A feasible asset allocation framework for the post 2008financial world
Asset allocation has long been a cornerstone of prudentinvestment management; however, traditional allocation plans failedinvestors miserably in 2008. Asset allocation still remains anessential part of the investment arena, and through a new approach,you'll discover how to make it work.
In The New Science of Asset Allocation, authors ThomasSchneeweis, Garry Crowder, and Hossein Kazemi first explore themyths that plague this field then quickly move on to examine howthe practice of asset allocation has failed in recent years. Theythen propose new allocation models that employ liquidity,transparency, and real risk controls across multiple assetclasses.
- Outlines a new approach to asset allocation in a post-2008world, where risk seems hidden
- The "great manager" problem is examined with solutions on howto capture manager alpha while limiting downside risk
- A complete case study is presented that allocates for beta andalpha
Written by an experienced team of industry leaders and academicexperts, The New Science of Asset Allocation explains howyou can effectively apply this approach to a financial world thatcontinues to change.
About the Author
Thomas Schneeweis, PhD, is the Michael and Cheryl PhilippProfessor of Finance at the University of Massachusetts, Amherstand is the founding director of the Center for InternationalSecurities and Derivatives Markets. He is also the founding editorof the Journal of Alternative Investments, cofounder of theChartered Alternative Investment Analyst Association, and afounding Director of the Institute for Global Asset andRisk Management. During his almost forty years ofinvestment management experience, he has been associated with thedevelopment of alpha transfer and fund replication products,the creation and development of the Zurich Hedge Fund Indices andthe Dow Jones Hedge Fund Benchmark Series, as well as beinginstrumental in the creation of the Bache Commodity Index.Schneeweis publishes widely in the area of investment managementand is often quoted in the financial press.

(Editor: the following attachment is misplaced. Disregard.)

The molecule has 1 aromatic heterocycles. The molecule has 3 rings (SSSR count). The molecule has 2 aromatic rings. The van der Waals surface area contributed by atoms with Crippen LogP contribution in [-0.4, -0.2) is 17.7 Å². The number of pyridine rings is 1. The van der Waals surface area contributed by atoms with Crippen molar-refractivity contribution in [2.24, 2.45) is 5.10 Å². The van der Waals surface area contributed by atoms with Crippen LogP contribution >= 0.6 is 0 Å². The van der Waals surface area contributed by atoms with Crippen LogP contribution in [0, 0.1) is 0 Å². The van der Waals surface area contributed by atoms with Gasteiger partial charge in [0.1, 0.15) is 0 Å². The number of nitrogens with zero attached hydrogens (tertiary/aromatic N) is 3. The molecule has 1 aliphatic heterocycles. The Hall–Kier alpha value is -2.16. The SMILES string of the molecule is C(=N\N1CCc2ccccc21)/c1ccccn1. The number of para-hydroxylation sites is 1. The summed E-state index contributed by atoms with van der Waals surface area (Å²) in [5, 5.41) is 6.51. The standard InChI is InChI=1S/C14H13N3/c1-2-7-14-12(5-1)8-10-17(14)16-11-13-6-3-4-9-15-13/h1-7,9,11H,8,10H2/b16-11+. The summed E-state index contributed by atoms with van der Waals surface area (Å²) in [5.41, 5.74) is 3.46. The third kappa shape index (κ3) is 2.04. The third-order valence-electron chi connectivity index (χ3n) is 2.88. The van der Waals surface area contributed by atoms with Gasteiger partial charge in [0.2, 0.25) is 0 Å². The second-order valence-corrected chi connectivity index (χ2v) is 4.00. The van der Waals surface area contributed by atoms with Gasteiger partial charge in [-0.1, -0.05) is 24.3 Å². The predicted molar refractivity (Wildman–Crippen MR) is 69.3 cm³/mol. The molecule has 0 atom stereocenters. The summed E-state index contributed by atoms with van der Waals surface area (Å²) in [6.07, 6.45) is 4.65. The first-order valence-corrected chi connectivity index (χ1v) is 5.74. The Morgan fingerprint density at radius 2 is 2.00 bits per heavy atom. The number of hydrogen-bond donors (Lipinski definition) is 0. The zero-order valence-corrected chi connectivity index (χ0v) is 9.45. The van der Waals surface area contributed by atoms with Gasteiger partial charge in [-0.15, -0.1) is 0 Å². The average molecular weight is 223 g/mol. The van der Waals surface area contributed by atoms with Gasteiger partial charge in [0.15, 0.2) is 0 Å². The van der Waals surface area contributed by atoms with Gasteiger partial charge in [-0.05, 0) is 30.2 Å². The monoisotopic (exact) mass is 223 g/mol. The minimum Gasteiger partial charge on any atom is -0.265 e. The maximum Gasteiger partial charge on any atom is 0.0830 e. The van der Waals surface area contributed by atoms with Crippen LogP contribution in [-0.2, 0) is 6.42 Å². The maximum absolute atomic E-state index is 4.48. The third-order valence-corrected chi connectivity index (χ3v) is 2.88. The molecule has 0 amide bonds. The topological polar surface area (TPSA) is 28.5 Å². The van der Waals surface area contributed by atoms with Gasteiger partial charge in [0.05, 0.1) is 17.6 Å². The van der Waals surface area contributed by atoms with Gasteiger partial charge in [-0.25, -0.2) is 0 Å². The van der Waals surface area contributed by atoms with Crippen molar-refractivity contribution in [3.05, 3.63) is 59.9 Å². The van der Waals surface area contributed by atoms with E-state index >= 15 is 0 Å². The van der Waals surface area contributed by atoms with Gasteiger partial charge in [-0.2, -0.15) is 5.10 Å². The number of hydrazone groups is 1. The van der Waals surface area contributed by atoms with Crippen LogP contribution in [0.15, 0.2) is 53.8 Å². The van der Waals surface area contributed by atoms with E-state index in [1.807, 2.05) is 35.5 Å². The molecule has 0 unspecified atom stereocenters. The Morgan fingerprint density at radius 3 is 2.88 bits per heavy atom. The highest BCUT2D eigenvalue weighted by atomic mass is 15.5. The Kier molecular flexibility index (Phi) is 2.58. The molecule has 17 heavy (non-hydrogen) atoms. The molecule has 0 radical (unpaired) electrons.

Garry B. Crowder, JD, MBA, is a noted expert in thedevelopment and creation of multi-asset portfolio solutions andproducts. He has designed and implemented asset allocationsolutions for leading multinational banks, insurance companies, andfamily offices. Crowder created and was managing partner of one ofthe first and largest hedge fund platforms based on managedaccounts. In this capacity, he formed and led the team that createdthe Zurich Hedge Fund Indices and the Dow Jones Hedge FundBenchmark Series. With over twenty years of investment experience,he is a founding Director of the Institute for Global Asset andRisk Management and has also served in managing director positionsat Morgan Stanley Asset Management and Tiger Management LLC.
Hossein Kazemi, PhD, CFA, is regarded as a leader in thearea of asset allocation, and has published over thirty academicand practitioner articles in the area of asset pricing and assetallocation. He is a founding partner of Alternative InvestmentAnalytics, LLC, and White Bear Partners, LLC. Kazemi is a professorof finance at the University of Massachusetts, Amherst and is theAssociate Director of the Center for International Securities andDerivatives Markets. He is the current Program Director of theChartered Alternative Analyst Investment Association.
Table of Contents
Chapter 1 A Brief History of Asset Allocation.
In the Beginning.
A Review of the Capital Asset Pricing Model.
Asset Pricing in Cash and Derivative Markets.
Models of Return and Risk Post-1980.
Asset Allocation in the Modern World.
Product Development: Yesterday, Today, and Tomorrow.
Chapter 2 Measuring Risk.
What Is Risk?
Traditional Approaches to Risk Measurement.
Classic Sharpe Ratio.
Other Measures of Risk Assessment.
Portfolio Risk Measures.
Other Measures of Portfolio Risk Measurement.
Value at Risk.